Photo: A family in rural India on a laptop/iStock
2019-09-04
By Melanie Fairhurst and Isabelle Carboni, insight2impact, featuring AFI member Mynard Mojica, Bangko Sentral ng Pilipinas (BSP)

Using customer-centric data for smarter financial inclusion policies

How can we use financial inclusion data on customers more effectively to bring smart policies to life? insight2impact has been working with AFI’s financial inclusion data (FID) working group to develop a client-centred approach to measure the success of financial inclusion initiatives.

While financial inclusion is typically measured by account uptake rates, researchers at insight2impact believe that this is only the starting point. True financial inclusion comes when financial services are used by people to meet their needs. This means that governments, regulators and financial service providers must assess whether current services and regulations are meeting the needs of their communities, and if not, then to address this with improved services and products that do.

The “FinNeeds” approach is one way to do this. It makes use of demand-side surveys and, where possible, transactional data from financial institutions to assess the usage of financial services, both formal (or digital) and informal, such as borrowing from friends and family. This approach has been piloted with AFI members in the Philippines, Mexico, Nigeria, Kenya and Zimbabwe to draw out new insight on customer usage of different financial services to meet their needs and the outcomes of this usage. 

The “FinNeeds” approach can be applied flexibly according to context, including as an additional module in an existing demand-side survey; or fully to gain a deeper understanding of the use cases, the financial devices people choose and the outcome of that usage. Did it meet their need? What are the main use cases for digital financial services? For example, when a customer faces a shock to their finances, such as large medical bills or a loss of income, how did they meet this need? Were they able to recover within a three-month period?

Together, the FID working group and insight2impact developed a toolkit and indicators for AFI members wanting to implement the “FinNeeds” approach in their own context. One of the early adopters of the “FinNeeds” approach was Bangko Sentral ng Pilipinas (BSP), an AFI member that was instrumental in the development of the network and advancing financial inclusion worldwide. Mynard Bryan R. Mojica led the implementation. Here is his story and the findings from the research:

“When the BSP conducted its baseline demand-side survey on financial inclusion in 2015, 17 percent of unbanked Filipino adults indicated ‘lack of need’ as their reason for not having a formal account. It was quite surprising to know that Filipinos do not recognize the need for an account that can be used to save money, send or receive remittances and make payments. We realised that something must be done in the next round of our survey in order to better understand this perceived lack of need for financial services.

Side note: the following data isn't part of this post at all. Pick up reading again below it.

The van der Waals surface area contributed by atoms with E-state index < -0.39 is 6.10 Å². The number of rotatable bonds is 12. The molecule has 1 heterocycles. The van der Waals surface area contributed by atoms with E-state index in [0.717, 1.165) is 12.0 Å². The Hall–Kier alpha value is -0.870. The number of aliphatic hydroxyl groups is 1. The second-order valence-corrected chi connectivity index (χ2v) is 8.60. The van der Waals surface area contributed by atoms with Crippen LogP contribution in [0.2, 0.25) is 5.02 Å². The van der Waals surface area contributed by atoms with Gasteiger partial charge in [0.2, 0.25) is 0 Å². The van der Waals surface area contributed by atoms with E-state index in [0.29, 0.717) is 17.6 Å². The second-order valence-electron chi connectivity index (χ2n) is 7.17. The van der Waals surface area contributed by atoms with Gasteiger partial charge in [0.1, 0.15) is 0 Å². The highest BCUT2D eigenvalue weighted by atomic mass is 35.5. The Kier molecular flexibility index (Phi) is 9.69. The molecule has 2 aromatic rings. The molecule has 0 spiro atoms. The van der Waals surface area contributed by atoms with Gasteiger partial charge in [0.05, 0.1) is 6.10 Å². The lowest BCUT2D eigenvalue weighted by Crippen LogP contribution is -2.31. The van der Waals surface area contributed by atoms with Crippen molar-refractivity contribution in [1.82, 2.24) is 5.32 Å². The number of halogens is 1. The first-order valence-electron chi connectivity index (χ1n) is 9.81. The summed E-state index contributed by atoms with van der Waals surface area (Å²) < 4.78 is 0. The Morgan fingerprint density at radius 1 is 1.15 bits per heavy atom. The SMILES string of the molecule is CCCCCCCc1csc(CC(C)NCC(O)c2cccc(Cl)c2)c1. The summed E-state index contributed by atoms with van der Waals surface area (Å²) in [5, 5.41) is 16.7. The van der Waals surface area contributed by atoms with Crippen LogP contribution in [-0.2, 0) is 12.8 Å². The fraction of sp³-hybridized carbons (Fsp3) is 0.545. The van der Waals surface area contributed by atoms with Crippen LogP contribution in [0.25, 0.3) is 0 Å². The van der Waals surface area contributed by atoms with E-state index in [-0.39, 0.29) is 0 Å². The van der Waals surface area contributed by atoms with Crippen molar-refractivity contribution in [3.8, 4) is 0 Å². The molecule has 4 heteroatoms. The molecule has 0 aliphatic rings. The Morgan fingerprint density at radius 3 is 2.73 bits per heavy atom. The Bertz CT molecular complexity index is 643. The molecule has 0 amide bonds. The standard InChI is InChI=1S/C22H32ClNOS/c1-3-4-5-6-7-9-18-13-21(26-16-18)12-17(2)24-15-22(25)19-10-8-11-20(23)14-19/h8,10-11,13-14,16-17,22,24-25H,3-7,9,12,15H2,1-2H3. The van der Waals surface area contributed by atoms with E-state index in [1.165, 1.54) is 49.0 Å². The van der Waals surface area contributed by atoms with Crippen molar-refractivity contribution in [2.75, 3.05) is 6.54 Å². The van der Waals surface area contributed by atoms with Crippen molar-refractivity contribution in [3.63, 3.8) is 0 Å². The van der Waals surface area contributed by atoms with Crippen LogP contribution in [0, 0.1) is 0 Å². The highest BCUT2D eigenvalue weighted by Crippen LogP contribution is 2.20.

It was in 2017 when we first encountered the needs-based approach to financial inclusion measurement. The principle behind it is simple and intuitive – consumers use financial services based on their underlying needs. We saw its potential as a tool to discover why Filipinos answered as not needing financial services. Our hypothesis was that people do have financial needs, but these are not being met by formal finance.

We tested the need-based framework by incorporating a short module in our financial inclusion survey, asking the respondents if they have experienced several scenarios pertaining to meeting a goal, liquidity and resiliency needs. Based on the results, managing liquidity and coping with risks are the top financial needs of Filipino adults; and sadly, borrowing from informal sources such as friends, relatives and loan sharks is the main tool they use to address these needs. Even in situations such as unexpected shocks when insurance could have been useful, Filipinos still rely on informal borrowing. On a positive note, some gains in microfinance are evident, as it is second to informal borrowing as a tool to meet the goal of setting up a small business.

The results suggest that we need to intensify the promotion of financial products, such as microfinance loans and microinsurance, that mimic the qualities of informal mechanisms. The findings also informed our current strategy to increase the adoption of formal accounts by building on compelling use cases such as digital receipt of wages and social benefits as well as payment of utilities and government fees. We hope to increase public awareness that an account can be used not just for saving their hard-earned money but for performing their day-to-day transactions as well.

Financial inclusion surveys have always been designed in such a way that respondents are asked if they have an account and how they use it. This may be the time to revisit this approach and test the needs-based measurement framework by asking first what people’s needs are and then probing how these needs are being met. In this way, we can come up with appropriate financial products and services that respond to the actual needs of the unbanked population.”

 

About insight2impact

insight2impact is a non-profit resource centre that aims to catalyse the provision and use of data by private and public sector actors to improve financial inclusion through evidence-based, data-driven policies and client-centric product design. It is co-hosted by Cenfri and Finmark Trust and funded by the Bill & Melinda Gates Foundation in partnership with The Mastercard Foundation.